Can Slideshows Save The Washington Post?

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In one of the more disturbing things you'll hear from someone in charge of one America's best papers, it appears that Washington Post President Steve Hills has a solution to the paper's circulation problems: more slideshows. At least that's what he proposed during a secret meeting on April 17, according to Adweek's Lucia Moses

"Hills was said to have shocked with remarks that awards 'don’t matter,' urged more traffic-driving slideshows, over original Post photos and compared the Post to Ohio’s Dayton Daily News, a paper with one-fifth the circulation of the 508,000-circ Post," wrote Moses. Obviously, the thought of trading a Weingarten Pulitzer for traffic-pushing slideshows like Kentucky Derby Hats breaks our journalistic hearts--even more than the cuts and layoffs which have plagued the paper in recent months.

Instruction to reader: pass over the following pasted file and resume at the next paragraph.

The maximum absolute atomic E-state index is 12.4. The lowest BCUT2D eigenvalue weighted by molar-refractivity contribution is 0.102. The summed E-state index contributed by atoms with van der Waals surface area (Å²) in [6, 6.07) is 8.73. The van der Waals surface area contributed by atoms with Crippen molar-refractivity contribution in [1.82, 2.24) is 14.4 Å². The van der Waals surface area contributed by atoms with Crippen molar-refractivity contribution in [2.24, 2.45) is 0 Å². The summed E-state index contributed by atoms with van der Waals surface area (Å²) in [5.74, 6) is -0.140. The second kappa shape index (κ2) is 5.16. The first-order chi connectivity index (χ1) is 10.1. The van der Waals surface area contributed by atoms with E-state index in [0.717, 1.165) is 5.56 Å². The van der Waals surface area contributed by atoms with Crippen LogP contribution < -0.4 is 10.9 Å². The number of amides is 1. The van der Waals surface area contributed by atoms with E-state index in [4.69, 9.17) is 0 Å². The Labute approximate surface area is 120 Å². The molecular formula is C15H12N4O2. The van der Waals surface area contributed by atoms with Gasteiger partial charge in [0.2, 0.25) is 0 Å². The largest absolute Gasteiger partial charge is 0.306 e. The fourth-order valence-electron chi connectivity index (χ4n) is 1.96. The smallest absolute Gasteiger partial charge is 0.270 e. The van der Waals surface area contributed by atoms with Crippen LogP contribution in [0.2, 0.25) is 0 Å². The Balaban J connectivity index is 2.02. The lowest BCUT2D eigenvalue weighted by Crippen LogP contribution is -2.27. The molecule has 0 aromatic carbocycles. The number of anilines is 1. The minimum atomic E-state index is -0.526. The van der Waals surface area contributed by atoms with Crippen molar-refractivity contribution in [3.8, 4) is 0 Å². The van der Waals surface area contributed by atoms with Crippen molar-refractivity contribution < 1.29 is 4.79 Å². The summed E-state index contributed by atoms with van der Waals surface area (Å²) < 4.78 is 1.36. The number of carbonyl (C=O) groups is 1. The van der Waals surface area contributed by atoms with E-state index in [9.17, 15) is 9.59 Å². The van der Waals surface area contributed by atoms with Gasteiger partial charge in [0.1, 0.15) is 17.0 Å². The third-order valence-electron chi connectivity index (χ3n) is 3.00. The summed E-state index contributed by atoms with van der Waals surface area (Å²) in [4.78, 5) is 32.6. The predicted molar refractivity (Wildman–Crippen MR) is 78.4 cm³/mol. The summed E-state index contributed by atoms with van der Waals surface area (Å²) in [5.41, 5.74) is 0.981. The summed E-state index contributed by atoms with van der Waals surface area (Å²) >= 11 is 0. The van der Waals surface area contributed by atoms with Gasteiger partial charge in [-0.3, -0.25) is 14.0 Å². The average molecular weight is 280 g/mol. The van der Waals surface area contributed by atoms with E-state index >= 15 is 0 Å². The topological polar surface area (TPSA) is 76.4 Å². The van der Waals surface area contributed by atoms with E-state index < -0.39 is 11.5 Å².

What's more disconcerting is if Hills's solution of "MORE SLIDESHOWS!" might actually work (and effectively turn the paper into Business Insider), and help the floundering Post out of its massive financial woes--woes that include a 8 percent decline in revenue, a 17 percent decline in print advertising revenue, and an 11 percent decrease in online advertising revenue. For now, at least, The Post is still in the journalism business, but according to investigative editor Jeff Leen, that's not cheap. As Leen told Adweek's Moses: “We’re still doing very ambitious, expensive, risky work.” That's great, but we're just afraid we'll have to click through 50 slides to read it.

This article is from the archive of our partner The Wire.